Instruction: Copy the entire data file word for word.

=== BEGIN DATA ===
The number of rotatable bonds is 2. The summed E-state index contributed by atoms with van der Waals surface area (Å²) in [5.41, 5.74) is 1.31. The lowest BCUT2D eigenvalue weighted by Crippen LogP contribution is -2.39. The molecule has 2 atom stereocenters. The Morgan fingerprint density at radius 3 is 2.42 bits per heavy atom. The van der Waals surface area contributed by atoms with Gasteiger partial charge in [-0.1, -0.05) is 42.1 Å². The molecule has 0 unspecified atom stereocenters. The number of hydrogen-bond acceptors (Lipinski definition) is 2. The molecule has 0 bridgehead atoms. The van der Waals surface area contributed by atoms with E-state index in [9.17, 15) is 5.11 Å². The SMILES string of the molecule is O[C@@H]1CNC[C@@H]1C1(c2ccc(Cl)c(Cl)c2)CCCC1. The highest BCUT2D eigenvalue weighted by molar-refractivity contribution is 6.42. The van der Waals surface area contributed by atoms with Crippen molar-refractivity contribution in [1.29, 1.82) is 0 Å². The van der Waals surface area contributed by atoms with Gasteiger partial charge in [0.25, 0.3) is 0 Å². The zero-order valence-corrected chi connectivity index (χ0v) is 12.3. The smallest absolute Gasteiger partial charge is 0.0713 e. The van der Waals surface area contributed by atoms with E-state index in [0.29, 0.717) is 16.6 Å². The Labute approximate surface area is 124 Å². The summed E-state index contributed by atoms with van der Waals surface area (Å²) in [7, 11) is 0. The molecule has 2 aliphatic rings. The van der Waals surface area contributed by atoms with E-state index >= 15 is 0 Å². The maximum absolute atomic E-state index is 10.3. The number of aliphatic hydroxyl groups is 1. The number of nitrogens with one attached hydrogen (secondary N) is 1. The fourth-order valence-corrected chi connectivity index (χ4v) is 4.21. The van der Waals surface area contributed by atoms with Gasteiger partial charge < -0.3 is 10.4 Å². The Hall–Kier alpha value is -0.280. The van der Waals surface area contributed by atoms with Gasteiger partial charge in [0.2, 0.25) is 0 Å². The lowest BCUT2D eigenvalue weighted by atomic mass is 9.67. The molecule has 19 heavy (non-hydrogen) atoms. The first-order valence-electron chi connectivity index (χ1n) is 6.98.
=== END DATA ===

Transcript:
The number of rotatable bonds is 2. The summed E-state index contributed by atoms with van der Waals surface area (Å²) in [5.41, 5.74) is 1.31. The lowest BCUT2D eigenvalue weighted by Crippen LogP contribution is -2.39. The molecule has 2 atom stereocenters. The Morgan fingerprint density at radius 3 is 2.42 bits per heavy atom. The van der Waals surface area contributed by atoms with Gasteiger partial charge in [-0.1, -0.05) is 42.1 Å². The molecule has 0 unspecified atom stereocenters. The number of hydrogen-bond acceptors (Lipinski definition) is 2. The molecule has 0 bridgehead atoms. The van der Waals surface area contributed by atoms with E-state index in [9.17, 15) is 5.11 Å². The SMILES string of the molecule is O[C@@H]1CNC[C@@H]1C1(c2ccc(Cl)c(Cl)c2)CCCC1. The highest BCUT2D eigenvalue weighted by molar-refractivity contribution is 6.42. The van der Waals surface area contributed by atoms with Crippen molar-refractivity contribution in [1.29, 1.82) is 0 Å². The van der Waals surface area contributed by atoms with Gasteiger partial charge in [0.25, 0.3) is 0 Å². The zero-order valence-corrected chi connectivity index (χ0v) is 12.3. The smallest absolute Gasteiger partial charge is 0.0713 e. The van der Waals surface area contributed by atoms with E-state index in [0.29, 0.717) is 16.6 Å². The Labute approximate surface area is 124 Å². The summed E-state index contributed by atoms with van der Waals surface area (Å²) in [7, 11) is 0. The molecule has 2 aliphatic rings. The van der Waals surface area contributed by atoms with E-state index >= 15 is 0 Å². The maximum absolute atomic E-state index is 10.3. The number of aliphatic hydroxyl groups is 1. The number of nitrogens with one attached hydrogen (secondary N) is 1. The fourth-order valence-corrected chi connectivity index (χ4v) is 4.21. The van der Waals surface area contributed by atoms with Gasteiger partial charge < -0.3 is 10.4 Å². The Hall–Kier alpha value is -0.280. The van der Waals surface area contributed by atoms with Gasteiger partial charge in [0.2, 0.25) is 0 Å². The lowest BCUT2D eigenvalue weighted by atomic mass is 9.67. The molecule has 19 heavy (non-hydrogen) atoms. The first-order valence-electron chi connectivity index (χ1n) is 6.98.